Action takes the form of supporting human rights, and thus the Chapel has become a rallying place for all people concerned with peace, freedom, and social justice throughout the world.
Situated on the plaza is Barnett Newman’s majestic sculpture, Broken Obelisk, in memory of Dr. Martin Luther King, Jr.
Lunch is at Gatlin’s BBQ – L & D: Tu-Sa, 1221 W 19th St, 713-869-4227
What do you order at the best BBQ joint in Houston? A sandwich or a plate with 2 sides?
Your choices are: brisket, baby back ribs, spicy sausage, pulled pork and chicken. Sides include beans, potato salad, cole slaw and dirty rice.
Top it off with peach cobbler or bread pudding, and wash it all down with lemonade or iced tea.
Next let’s visit the Museum of Fine Arts – Tu-Sa: 10-5, Th: till 9, F,Sa: till 7, Su: 12:15-7, 5601 Main St, 713-639-7550
The Museum of Fine Arts, Houston, houses more than 65,000 works of art created by cultures across the globe from ancient times to today. Their collections cover world cultures dating from antiquity to the present.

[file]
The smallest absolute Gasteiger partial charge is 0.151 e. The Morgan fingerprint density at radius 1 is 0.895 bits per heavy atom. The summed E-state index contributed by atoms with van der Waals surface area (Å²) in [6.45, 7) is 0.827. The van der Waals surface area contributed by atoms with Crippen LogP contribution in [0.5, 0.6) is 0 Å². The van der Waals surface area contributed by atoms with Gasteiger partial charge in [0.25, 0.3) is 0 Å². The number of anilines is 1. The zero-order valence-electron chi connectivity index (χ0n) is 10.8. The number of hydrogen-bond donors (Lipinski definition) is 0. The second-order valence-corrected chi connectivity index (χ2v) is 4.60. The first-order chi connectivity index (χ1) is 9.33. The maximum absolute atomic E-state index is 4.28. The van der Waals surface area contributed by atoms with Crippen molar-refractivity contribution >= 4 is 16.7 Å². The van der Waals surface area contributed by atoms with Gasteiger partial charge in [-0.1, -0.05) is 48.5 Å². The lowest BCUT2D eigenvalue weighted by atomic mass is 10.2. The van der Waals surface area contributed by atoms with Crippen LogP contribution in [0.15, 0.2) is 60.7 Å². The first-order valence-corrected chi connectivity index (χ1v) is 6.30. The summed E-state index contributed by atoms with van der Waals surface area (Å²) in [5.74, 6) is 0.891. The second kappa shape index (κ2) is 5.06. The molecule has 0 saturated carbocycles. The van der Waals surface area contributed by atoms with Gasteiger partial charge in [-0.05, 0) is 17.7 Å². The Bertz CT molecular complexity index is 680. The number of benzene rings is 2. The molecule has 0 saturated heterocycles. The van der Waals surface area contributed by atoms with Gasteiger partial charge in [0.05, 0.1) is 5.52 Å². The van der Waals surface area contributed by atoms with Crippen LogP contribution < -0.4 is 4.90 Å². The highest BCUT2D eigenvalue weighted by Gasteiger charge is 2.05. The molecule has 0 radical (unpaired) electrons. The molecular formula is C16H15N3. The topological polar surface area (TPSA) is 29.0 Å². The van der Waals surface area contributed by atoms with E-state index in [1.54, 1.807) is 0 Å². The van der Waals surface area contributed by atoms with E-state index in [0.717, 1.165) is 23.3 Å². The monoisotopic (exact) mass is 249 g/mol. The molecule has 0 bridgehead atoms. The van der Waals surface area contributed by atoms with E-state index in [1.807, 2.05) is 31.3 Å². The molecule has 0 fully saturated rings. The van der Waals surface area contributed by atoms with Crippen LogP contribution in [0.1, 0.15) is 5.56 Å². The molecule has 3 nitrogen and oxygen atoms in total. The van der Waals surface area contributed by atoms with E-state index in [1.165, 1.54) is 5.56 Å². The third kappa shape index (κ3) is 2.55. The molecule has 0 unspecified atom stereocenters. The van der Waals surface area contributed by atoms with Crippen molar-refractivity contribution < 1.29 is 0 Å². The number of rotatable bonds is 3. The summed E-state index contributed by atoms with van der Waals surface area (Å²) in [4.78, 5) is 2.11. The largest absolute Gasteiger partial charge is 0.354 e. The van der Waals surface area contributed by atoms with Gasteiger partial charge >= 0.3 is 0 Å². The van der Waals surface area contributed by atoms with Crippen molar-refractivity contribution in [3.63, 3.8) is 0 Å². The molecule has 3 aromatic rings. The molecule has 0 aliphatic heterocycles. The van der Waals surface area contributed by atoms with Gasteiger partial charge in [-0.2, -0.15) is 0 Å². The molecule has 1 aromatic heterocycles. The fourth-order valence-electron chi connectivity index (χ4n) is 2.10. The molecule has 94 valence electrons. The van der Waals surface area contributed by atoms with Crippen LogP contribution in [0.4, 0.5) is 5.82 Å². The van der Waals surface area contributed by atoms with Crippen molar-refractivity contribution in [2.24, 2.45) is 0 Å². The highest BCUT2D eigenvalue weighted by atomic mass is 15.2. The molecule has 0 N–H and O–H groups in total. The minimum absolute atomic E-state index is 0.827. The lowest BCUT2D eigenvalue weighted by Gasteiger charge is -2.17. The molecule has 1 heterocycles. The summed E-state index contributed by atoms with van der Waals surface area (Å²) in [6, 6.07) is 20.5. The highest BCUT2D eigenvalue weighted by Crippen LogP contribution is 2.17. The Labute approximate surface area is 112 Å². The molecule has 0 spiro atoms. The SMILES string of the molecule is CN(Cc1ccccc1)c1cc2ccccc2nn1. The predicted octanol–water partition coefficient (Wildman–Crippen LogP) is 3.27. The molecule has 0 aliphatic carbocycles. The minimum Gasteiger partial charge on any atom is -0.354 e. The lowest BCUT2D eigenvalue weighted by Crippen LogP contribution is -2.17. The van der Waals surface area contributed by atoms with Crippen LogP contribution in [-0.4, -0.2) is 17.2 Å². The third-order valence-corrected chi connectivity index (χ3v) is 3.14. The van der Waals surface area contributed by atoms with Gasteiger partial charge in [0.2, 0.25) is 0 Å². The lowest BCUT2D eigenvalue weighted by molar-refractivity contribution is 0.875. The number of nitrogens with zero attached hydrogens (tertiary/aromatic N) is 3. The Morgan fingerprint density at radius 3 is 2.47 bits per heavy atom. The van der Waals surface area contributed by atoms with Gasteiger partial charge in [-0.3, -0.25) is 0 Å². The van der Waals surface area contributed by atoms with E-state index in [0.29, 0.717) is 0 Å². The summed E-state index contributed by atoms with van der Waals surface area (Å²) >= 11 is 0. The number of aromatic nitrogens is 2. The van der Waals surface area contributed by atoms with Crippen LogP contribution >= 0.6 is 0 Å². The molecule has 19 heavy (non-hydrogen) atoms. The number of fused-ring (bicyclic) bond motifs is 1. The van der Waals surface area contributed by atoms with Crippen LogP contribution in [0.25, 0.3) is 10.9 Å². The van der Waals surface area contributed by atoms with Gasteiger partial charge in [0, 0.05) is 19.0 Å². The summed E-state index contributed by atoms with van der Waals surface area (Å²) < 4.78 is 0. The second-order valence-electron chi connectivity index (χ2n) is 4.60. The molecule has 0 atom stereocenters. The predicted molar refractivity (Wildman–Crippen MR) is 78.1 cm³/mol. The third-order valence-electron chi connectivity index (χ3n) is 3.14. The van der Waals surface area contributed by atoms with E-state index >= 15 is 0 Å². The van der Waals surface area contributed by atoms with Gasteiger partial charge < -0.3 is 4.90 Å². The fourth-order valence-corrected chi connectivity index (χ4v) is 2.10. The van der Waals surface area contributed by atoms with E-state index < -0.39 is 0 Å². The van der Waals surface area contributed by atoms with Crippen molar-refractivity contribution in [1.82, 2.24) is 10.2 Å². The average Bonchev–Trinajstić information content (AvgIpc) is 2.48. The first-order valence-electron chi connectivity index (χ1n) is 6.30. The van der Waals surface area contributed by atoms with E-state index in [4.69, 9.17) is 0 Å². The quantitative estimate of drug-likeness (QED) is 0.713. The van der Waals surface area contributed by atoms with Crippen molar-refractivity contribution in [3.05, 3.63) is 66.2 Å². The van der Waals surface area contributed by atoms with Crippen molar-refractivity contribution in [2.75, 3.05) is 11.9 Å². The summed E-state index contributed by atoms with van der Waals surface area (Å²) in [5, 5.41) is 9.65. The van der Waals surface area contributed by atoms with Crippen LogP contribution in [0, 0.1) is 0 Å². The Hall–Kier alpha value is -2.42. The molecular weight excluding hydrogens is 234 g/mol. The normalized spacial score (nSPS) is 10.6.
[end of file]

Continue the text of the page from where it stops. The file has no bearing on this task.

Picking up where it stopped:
They include holdings of American art, European paintings, pre-Columbian and African gold, decorative arts and design, photography, prints and drawings, modern and contemporary painting, sculpture and Latin American art.
While you are in this area check out The Bayou Bend Collection and Gardens – Tu-Sa: 9-5, Su: 1-5, 6003 Memorial Dr, 713-639-7750
Bayou Bend is the MFAH house museum for American decorative arts and paintings.
Displayed in the former home of Houston civic leader and philanthropist Ima Hogg, the collection is one of the finest showcases of American furnishings, silver, ceramics, and paintings in the world.
The house is situated on 14 acres of organically maintained gardens in Houston’s historic River Oaks neighborhood.
Dinner is at Oxheart – D: Th-M, 1302 Nance Street, 832.830.8592
Oxheart offers a choice of three menus nightly and the menus change often. A current four course menu offers the following:
• layered beets with ‘meyer’ lemon blossom vinegar, quinoa, and almonds
• ‘warsaw’ grouper roasted over pecan wood, spring onion escabeche, three egg sauce, caviar
• guinea hen: poached white meat, braised dark meat, with summer squash, soured cream, and oregano
• caramelized chocolate cake with cane syrup and green tomato jam
A nice wine to accompany this or a similar menu is the ’11 The Eyrie Vineyards Pinot Blanc.
Day Two: The Breakfast Klub – M-F: 7-2, Sa,Su: 8-2, 3711 Travis St, 713-528-8561 will start your day.